By Sarah Michaelis
It was the year of 1803 that Congress specified a certain territory "The District of Louisiana." On December 20, 1803, this Louisiana Territory was purchased from France. This territory was formed by the states of Arkansas, Missouri, Iowa, Nebraska and Oregon and the biggest parts of Washington, Montana, Idaho, Dakota and parts of Wyoming. This territory was comprised of 1,122,975 square miles.
It was formally organized as the Territory of Louisiana on March 3, 1805, by an act of Congress. This Elkhorn Valley is a part of that territory. It wasn't until the 1860's that the pioneers started moving westward. Since the Elkhorn River is about 300 miles in length and stretches across the northeastern part of the state, the pioneers were led deeper into the state. Here on the EIkhorn River they found abundant water for their stock as they traveled. The pioneers became acquainted with this Elkhorn Valley in the 1870's. They found many wild fruit hushes which still can be found along the river banks. At that time trees were very scarce end none could be found along the river or the level prairie which became known as Inman about the year of 1876.
As stated in the October 6, 1949 issue of the Holt County Independent - "On July 29, 1876, Governor Garber appointed special county commissioners Elijah Thompson, J B. Berry and James Ewing. W. H. Inman was named special county clerk.
The home of W. H. Haines at Twin Lasser Lake near the site of lnman was designated temporary county seat."
This place is located where the Ed Boyle place is now. It has also been stated that when W,. H. Inman passed away he was on the present Charles Boyle place. (He is buried in the O'Neill cemetery.)
ft was mentioned by Mr. and Mrs. J. G. W. Lewis in "Who's Who in Nebraska" THAT "The first settler in the county of whom there is any record, was William H. Inman, who erected a house on the banks of the Elkhorn, in 1872. During the following year, Dr. Westworth, Eli H. Thompson, Frank Bitney, John T. Prouty, Eli Sanford and John Sanford, from Sauk County, Wisconsin, located claims in range eleven West, near the Elkhorn."
One of the first expeditions that came through this part of the Elkhorn Valley was in 1874. The expedition included 26 men and one woman. It was originated in Sioux City, Iowa by Charles Collins, editor of the Sioux City (Iowa) Tribune.
The train consisted of six wagons, fifteen yoke of oxen, six ponies and one donkey.
To prevent Uncle Sam from asking questions they had a large sign put on the front wagon which read "0'Neil's Colony". They reason for this was that they were prohibited by the United States Government from going into the Black Hills, into Indian territory. The O'Neill Colony was located in Nebraska on the Elkhorn River and the last settlement on this route. So this expedition came through this community.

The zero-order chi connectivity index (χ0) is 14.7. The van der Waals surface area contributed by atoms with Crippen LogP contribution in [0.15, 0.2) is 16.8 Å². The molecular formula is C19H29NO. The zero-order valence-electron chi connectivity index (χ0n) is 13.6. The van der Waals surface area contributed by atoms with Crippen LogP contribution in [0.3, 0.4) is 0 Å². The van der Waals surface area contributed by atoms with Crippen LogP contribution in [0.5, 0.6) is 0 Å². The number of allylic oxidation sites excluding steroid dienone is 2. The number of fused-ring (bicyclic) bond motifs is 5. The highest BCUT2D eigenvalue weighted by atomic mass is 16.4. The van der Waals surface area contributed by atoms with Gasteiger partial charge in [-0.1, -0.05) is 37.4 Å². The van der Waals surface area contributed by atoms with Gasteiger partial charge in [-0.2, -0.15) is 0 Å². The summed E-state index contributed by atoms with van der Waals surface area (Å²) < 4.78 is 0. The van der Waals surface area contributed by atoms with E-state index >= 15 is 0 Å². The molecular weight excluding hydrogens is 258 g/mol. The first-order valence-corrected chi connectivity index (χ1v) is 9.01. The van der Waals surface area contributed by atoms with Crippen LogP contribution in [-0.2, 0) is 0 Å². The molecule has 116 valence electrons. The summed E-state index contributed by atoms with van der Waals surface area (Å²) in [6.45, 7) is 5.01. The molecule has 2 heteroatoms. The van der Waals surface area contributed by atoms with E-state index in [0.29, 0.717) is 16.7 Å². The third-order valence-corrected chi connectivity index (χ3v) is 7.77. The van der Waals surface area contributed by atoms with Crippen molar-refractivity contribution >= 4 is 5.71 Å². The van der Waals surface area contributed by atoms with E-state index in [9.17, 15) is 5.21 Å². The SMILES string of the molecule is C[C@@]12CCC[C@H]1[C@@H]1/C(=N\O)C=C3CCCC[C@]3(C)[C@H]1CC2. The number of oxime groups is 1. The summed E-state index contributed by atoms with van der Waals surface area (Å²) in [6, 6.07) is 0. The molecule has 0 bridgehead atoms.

John Gordon of Sioux City, Iowa was the train boss. The Gordon party passed south of west through Dixon, Wayne and Madison counties, reaching the Elkhorn river at Norfolk, Nebraska. Mrs. Martha McKelvie stated in her book "The Hills of Yesterday" that Mr. Aiken a member of the Gordon party stated that "This country was sparsely settled, and the inhabitants as a rule were poor. Their crops were quite often destroyed by wind, hail or rain storms, but like people of the Frontier, generally had their latchstrings hung out at all times."
The October 6, 1949 issue of the Holt County Independent, stated that in 1876 General Custer passed through this territory on his way to the fatal campaign against Sitting Bull. The general was a guest for a short time at the home of General O'Neill.
Inman is the sixth town in the county with a population of 200. It is situated on the Chicago and Northwestern Railroad. It was in 1881 that the Fremont, Elkhorn and Missouri Valley Railroad, as it was then known, started moving west from Neligh, Nebraska. Before the railroad, the stage line came from Neligh to the Harte post office carrying mail and passengers. This post office was located where Harry Harte used to live.
(There is a picture of Albert Smith and daughter. Under the picture it says "Albert Smith, the man who homesteaded the quarter where Inman is located.")
The original town site was taken up by Albert Smith under the pre-emption laws on November 19, 1880. The town was plated on October 13, 1881, and the plat filed on October 18, 1881. Inman was named after W. J. Inman, the first county clerk of Holt County.
Bill Inman and son came from Wisconsin in 1871. Bill Inman's father was a sheriff in Wisconsin. When he came to this community, he had as his companion a man by the name of Henry McEnvoy(?) and a Newfoundland dog.
Submitted by Aileen Sager and Bonnie Bale Todd